The Imperial City (Vietnamese: Hoàng thành; chữ Hán: 皇城) is a walled enclosure within the citadel (Kinh thành; chữ Hán: 京城) of the city of Huế, the former imperial capital of Vietnam during the Nguyễn dynasty. It contains the palaces that housed the imperial family, as well as shrines, gardens, and villas for mandarins. Constructed in 1803 under Emperor Gia Long as a new capital, it mostly served a ceremonial function during the French colonial period. After the end of the monarchy in 1945, it suffered heavy damage and neglect during the Indochina Wars through the 1980s. The Imperial City was designated as a UNESCO World Heritage Site in 1993 and is undergoing restoration.

 Silk painting depicting Huế imperial courtNguyễn dynasty

In June 1802, after more than a century of division and the defeat of the Tây Sơn dynasty, Nguyễn Ánh ascended the throne of a unified Vietnam and proclaimed himself Emperor Gia Long. With a nation now stretching from the Red River Delta to the Mekong Delta, Emperor Gia Long moved the capital from the northern Thăng Long (current Hanoi) to Huế, the ancestral seat of the Nguyễn lords. Gia Long looked to "Confucianism and Chinese models of statecraft" as the best modes of authority, and with this ideology, he ordered the construction of a palace complex based on Beijing's Forbidden City in Huế.[1] Geomancers were consulted as to a propitious location site for the new city, and construction began in 1803. Thousands of workers were ordered to build the walled citadel and ringing moat, measuring some 10 kilometres (6.2 mi) long. The original earthwork was later reinforced and faced with brick and stone resulting in 2 m (6 ft 7 in)-thick ramparts.[2]

The citadel was oriented to face the Hương River (Perfume River) to the southeast. This differs from Beijing's Forbidden City, which faces true south. Rather than concentric rings centered on the emperor's palace, the imperial residence itself is offset toward the southeast side of the citadel, nearer the river. A second set of tall walls and a second moat were constructed around this Imperial City, within which many edifices were added in a series of gated courtyards, gardens, pavilions and palaces. The entire complex was the seat of power until the imposition of the French protectorate in the 1880s. Thereafter it existed mostly to carry on symbolic traditions until the Nguyễn dynasty was ousted in 1945, with the Proclamation of Independence of the Democratic Republic of Vietnam. The abdication ceremony of Emperor Bảo Đại took place at the Imperial City on 30 August 1945.[3]

Republican era

In its prime, the Purple Forbidden City had many buildings and hundreds of rooms. Once vacated, it suffered from neglect, termite ravages, and inclement weather including a number of cyclones. Most destructive were man-made crises, as evidenced by the bullet holes still visible from the military conflicts of the 20th century.[2]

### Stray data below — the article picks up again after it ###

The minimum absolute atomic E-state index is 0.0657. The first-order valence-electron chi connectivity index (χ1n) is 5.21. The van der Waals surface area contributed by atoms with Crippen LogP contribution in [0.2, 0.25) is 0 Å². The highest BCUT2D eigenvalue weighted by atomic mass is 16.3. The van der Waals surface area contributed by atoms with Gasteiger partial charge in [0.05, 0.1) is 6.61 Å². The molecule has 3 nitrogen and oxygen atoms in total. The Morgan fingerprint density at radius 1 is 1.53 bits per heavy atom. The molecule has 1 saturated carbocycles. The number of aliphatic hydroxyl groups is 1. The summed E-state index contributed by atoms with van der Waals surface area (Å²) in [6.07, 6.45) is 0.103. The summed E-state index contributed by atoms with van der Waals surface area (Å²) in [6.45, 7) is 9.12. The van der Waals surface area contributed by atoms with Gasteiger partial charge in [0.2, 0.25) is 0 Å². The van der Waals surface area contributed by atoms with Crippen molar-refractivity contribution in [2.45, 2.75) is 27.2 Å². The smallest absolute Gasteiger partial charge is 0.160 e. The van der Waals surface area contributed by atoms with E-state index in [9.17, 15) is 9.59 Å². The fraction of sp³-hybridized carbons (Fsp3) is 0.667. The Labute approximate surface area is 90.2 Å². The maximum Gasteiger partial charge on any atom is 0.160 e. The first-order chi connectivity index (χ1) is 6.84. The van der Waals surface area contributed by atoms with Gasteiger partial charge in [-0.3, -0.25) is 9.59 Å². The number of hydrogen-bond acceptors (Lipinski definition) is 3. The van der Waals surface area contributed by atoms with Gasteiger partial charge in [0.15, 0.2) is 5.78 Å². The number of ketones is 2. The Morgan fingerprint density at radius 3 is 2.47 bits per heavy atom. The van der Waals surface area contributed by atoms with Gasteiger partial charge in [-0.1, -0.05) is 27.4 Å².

Major losses occurred in 1947 when the Việt Minh seized the Citadel in February. The French led counter-attack operations where they laid siege and engaged in a six-week ensuing battle which destroyed many of the major structures. The core of the city, including the Imperial Palace, was burned.[4]

The Citadel came under fire again in the early morning of January 31, 1968. As part of the Tet Offensive, a Division-sized force of the People's Army of Vietnam and Viet Cong soldiers launched a coordinated attack on Huế, seizing most of the city. During the initial phases of the Battle of Huế, due to Huế's religious and cultural status, United States Marines troops were ordered not to bomb or shell the city, for fear of destroying the historic structures; but as casualties mounted in house-to-house fighting, these restrictions were progressively lifted and the fighting caused substantial damage to the Imperial City.[5] Viet Cong troops occupied some portions of the citadel while South Vietnamese troops occupied others; and allied warplanes targeted the anti-aircraft guns the communists had mounted on the citadel's outer towers.[6] Out of 160 buildings, only 10 major sites remain after the battle, such as the Thái Hòa and Cần Thanh temples, Thế Miếu, and Hiển Lâm Các.

The city was made a UNESCO World Heritage site in 1993 as part of the Complex of Huế Monuments. The buildings that remain are being restored and preserved. The latest, and so far largest, restoration project was planned to conclude in 2015.[7]

^ Logan, William S. (2005-12-01). "The Cultural Role of Capital Cities: Hanoi and Hue, Vietnam". Pacific Affairs. 78 (4): 559–575. doi:10.5509/2005784559. ISSN 0030-851X. ^ a b "The Citadel". Archived from the original on 2019-08-30. Retrieved 2017-01-18. ^ "Bảo Đại trao kiếm giả cho 'cách mạng'?". BBC News Tiếng Việt (in Vietnamese). 2015-09-04. Retrieved 2022-08-17. ^ Perlez, Jane (February 16, 2004). "Hue Journal; Vietnam Slowly Restores Imperial City With a Grim Past". The New York Times. ^ Shulimson, Jack; LtCol. Leonard Blasiol; Charles R. Smith; Capt. David A. Dawson (1997). U.S. Marines in Vietnam: 1968, the Defining Year. History and Museums Division, USMC. p. 205. ISBN 0-16-049125-8.Public Domain  This article incorporates text from this source, which is in the public domain. ^ "AP WAS THERE: The Vietnam War's Tet Offensive | WTOP". Archived from the original on 2018-01-31. ^ Vietnam to spend 61 million dollars to restore Hue royal citadel. Retrieved 2012-07-26.
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